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Wednesday, May 27, 2009

The AIDS Support Organization

After a journey through the pouring rain and floods, we eventually made it to TASO in Mulago, Uganda. TASO is an organization of workers that provide care, support and treatment to HIV/AIDS patients. They have been open for 25 years and are 100% funded by NGOs. Most of their patients come in on appointment, but often times they still wait for hours to get a chance to see the staff which is only made up of 30 people (only 3 of which are medical officers). All that is needed to receive treatment is proof of your HIV status.

As the speakers told us, many of the citizens of Uganda do not get tested for HIV because of the stigma that comes with it. Most wait until they get extremely ill to seek treatment. Another issue comes when people see those infected with HIV living healthy lives because of treatment, therefore they do not take the complications of HIV/AIDS seriously.

What information most surprised you during the lecture? Were you surprised to find out that married couples in Uganda are at a higher risk of becoming infected?


  1. I think the information that surprised me the most was how common HIV/AIDS is in Uganda. Before I came to Uganda I was expecting the number of people infected with HIV/AIDS to be high but I was not expecting it to be that high. When they told us that TASO has over 150,000 clients in Uganda I was a little shocked. I was shcoked at all of the care they must provide to people in Uganda. But I was also shocked at how some people do not come forward with the disease. The TASO people takled about how many people do not even know they have HIV/AIDS or know and do not say anything about it. When they told us that married couples were at a higher risk of becoming infected I was surprised. I thought they would be the safest because of monogomy, however apparently being unfaithful is a huge problem.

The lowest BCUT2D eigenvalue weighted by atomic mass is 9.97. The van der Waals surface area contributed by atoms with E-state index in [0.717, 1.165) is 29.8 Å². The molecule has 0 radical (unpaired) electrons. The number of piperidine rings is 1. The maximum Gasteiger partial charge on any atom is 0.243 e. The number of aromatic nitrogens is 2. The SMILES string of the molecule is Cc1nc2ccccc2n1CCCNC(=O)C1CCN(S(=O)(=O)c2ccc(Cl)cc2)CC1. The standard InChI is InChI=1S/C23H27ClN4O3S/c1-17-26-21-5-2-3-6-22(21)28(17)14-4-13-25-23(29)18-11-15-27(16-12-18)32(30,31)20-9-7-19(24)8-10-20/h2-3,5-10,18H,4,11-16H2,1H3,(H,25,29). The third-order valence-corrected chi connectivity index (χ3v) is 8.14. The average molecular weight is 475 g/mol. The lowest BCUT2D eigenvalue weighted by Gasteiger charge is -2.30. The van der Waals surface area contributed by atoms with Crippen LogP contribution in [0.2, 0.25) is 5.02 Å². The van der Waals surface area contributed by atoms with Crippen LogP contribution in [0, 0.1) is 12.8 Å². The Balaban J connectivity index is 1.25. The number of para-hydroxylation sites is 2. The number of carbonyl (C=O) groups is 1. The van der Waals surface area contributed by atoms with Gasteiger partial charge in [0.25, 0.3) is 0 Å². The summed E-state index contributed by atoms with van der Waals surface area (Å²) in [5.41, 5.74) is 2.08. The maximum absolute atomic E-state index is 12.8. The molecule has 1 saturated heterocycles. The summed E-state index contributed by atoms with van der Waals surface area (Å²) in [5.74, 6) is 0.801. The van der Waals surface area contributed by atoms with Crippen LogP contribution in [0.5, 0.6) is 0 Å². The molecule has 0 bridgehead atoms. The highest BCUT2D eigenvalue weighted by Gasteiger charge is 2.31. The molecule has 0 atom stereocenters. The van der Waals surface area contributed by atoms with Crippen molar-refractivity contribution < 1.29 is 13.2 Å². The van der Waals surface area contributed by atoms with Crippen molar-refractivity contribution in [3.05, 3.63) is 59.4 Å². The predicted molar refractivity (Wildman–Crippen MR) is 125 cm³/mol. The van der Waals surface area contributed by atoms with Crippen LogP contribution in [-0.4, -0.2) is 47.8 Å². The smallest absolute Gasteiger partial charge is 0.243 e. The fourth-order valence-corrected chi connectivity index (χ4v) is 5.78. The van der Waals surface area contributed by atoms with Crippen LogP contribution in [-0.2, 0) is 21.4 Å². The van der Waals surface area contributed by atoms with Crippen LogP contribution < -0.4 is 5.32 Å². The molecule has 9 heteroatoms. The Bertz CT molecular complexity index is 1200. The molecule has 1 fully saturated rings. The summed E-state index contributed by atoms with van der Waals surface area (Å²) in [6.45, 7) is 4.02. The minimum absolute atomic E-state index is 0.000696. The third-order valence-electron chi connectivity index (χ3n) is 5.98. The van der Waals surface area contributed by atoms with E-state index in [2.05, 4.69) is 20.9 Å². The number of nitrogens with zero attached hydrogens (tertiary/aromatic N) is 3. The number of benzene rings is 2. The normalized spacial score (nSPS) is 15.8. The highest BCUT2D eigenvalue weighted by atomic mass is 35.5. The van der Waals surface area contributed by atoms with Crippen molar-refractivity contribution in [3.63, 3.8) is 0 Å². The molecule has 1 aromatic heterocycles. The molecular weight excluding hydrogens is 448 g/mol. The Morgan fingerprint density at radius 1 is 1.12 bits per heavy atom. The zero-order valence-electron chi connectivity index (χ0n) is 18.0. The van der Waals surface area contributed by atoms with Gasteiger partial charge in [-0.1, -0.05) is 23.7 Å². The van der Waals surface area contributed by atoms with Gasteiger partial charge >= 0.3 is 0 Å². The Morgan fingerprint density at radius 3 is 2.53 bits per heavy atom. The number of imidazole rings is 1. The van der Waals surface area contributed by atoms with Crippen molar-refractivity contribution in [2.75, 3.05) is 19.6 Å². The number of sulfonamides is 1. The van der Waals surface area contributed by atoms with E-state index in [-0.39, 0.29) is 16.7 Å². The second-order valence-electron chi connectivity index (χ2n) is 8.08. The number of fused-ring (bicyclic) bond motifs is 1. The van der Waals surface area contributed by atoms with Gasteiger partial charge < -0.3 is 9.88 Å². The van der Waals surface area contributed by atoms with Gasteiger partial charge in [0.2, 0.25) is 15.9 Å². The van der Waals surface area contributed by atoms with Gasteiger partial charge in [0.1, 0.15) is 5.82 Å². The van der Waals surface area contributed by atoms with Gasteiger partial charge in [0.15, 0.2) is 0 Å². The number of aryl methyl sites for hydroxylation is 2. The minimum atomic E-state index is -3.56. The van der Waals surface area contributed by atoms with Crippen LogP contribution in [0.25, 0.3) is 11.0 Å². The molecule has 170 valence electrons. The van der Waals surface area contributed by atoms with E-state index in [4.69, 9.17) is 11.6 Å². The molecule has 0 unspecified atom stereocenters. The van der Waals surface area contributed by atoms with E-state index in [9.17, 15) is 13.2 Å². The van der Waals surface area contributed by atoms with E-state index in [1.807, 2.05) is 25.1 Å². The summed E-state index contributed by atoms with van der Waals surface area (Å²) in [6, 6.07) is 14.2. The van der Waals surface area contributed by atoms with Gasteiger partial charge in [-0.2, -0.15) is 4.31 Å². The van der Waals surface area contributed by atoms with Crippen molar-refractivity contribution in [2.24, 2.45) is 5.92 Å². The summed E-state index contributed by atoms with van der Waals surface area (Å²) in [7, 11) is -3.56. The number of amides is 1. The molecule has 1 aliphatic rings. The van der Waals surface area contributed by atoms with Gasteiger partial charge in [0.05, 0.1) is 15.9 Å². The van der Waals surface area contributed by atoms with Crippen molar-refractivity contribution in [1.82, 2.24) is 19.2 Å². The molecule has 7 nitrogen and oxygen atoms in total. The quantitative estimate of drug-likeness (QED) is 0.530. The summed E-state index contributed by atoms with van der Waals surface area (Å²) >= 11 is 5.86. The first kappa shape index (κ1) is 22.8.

2. I was also shocked by the fact married couples in Uganda are at a higher risk to get HIV/AIDS. It will definitely take some work to fully educate the population that marriage doesn't mean you are immune from the disease.

    I was also surpised by the number of people with AIDS in Uganda, and I think it's important to know that the figure of 1.2 million people is just a documented number. The actual number could be much higher.

    I was very encouraged, however, to hear that TASO has never run out of medication for its patients, thanks to good funding from the United States. When George Bush renewed the five-year deal to support AIDS funding in Africa, it may not have seemed like a big deal in the states, but it was a life-altering decision for thousands of Ugandans who rely on TASO for their medications and treatment.

  3. I was very surprised that infidelity that common in Uganda. From my experience so far in Uganda, I can tell that religion is a very important aspect of life for Ugandans. Because of this, I would expect people to remain loyal during a marriage. It turns out that married couples are at a higher risk of becoming infected with HIV/AIDS because of infidelity. If a man goes to the market to buy protection, people may assume he is cheating on his wife, so he will be skeptical to buy protection. Because of Uganda's polygamous history, it is more common then I ever thought for men to have sexual relations with multiple women. From visiting the tombs, we saw these polygamous traditions and can assume how they relate to life today and aid in transmission of HIV/AIDS.

  4. Like Shannon, I was surprised to hear about the escalating AIDS problem for married couples that is due to high rates of adultury. Religion is a big part of the Ugandan society and culture so it seemed pretty counter-intuitive to their beliefs. I actually left that lecture thinking that they made it sound like way more married people are unfaithful than really are- that was until I started noticing all of the giant red advertisements encouraging fidelity.